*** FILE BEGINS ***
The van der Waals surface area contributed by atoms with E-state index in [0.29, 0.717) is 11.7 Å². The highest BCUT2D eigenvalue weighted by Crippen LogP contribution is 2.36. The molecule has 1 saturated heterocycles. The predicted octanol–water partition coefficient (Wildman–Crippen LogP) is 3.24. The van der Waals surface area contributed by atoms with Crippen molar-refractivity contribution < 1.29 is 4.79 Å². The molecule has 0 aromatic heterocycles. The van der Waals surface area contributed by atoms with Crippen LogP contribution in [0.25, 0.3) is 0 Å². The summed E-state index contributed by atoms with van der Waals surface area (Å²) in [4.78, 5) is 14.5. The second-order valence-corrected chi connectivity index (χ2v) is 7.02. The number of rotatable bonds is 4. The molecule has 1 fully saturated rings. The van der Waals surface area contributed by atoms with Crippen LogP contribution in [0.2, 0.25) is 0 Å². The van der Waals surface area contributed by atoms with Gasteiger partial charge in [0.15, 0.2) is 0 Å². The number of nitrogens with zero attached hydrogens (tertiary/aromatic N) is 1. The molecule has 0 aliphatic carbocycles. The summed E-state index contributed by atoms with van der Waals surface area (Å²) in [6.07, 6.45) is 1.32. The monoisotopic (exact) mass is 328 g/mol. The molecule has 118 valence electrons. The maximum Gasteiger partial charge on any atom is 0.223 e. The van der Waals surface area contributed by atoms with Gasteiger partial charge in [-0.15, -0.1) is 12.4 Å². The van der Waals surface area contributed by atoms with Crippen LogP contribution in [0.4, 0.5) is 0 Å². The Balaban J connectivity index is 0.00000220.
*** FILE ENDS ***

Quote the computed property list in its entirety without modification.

The van der Waals surface area contributed by atoms with E-state index in [0.29, 0.717) is 11.7 Å². The highest BCUT2D eigenvalue weighted by Crippen LogP contribution is 2.36. The molecule has 1 saturated heterocycles. The predicted octanol–water partition coefficient (Wildman–Crippen LogP) is 3.24. The van der Waals surface area contributed by atoms with Crippen molar-refractivity contribution < 1.29 is 4.79 Å². The molecule has 0 aromatic heterocycles. The van der Waals surface area contributed by atoms with Crippen LogP contribution in [0.25, 0.3) is 0 Å². The summed E-state index contributed by atoms with van der Waals surface area (Å²) in [4.78, 5) is 14.5. The second-order valence-corrected chi connectivity index (χ2v) is 7.02. The number of rotatable bonds is 4. The molecule has 1 fully saturated rings. The van der Waals surface area contributed by atoms with Crippen LogP contribution in [0.2, 0.25) is 0 Å². The van der Waals surface area contributed by atoms with Gasteiger partial charge in [0.15, 0.2) is 0 Å². The number of nitrogens with zero attached hydrogens (tertiary/aromatic N) is 1. The molecule has 0 aliphatic carbocycles. The summed E-state index contributed by atoms with van der Waals surface area (Å²) in [6.07, 6.45) is 1.32. The monoisotopic (exact) mass is 328 g/mol. The molecule has 118 valence electrons. The maximum Gasteiger partial charge on any atom is 0.223 e. The van der Waals surface area contributed by atoms with Gasteiger partial charge in [-0.15, -0.1) is 12.4 Å². The van der Waals surface area contributed by atoms with Crippen LogP contribution in [0.4, 0.5) is 0 Å². The Balaban J connectivity index is 0.00000220.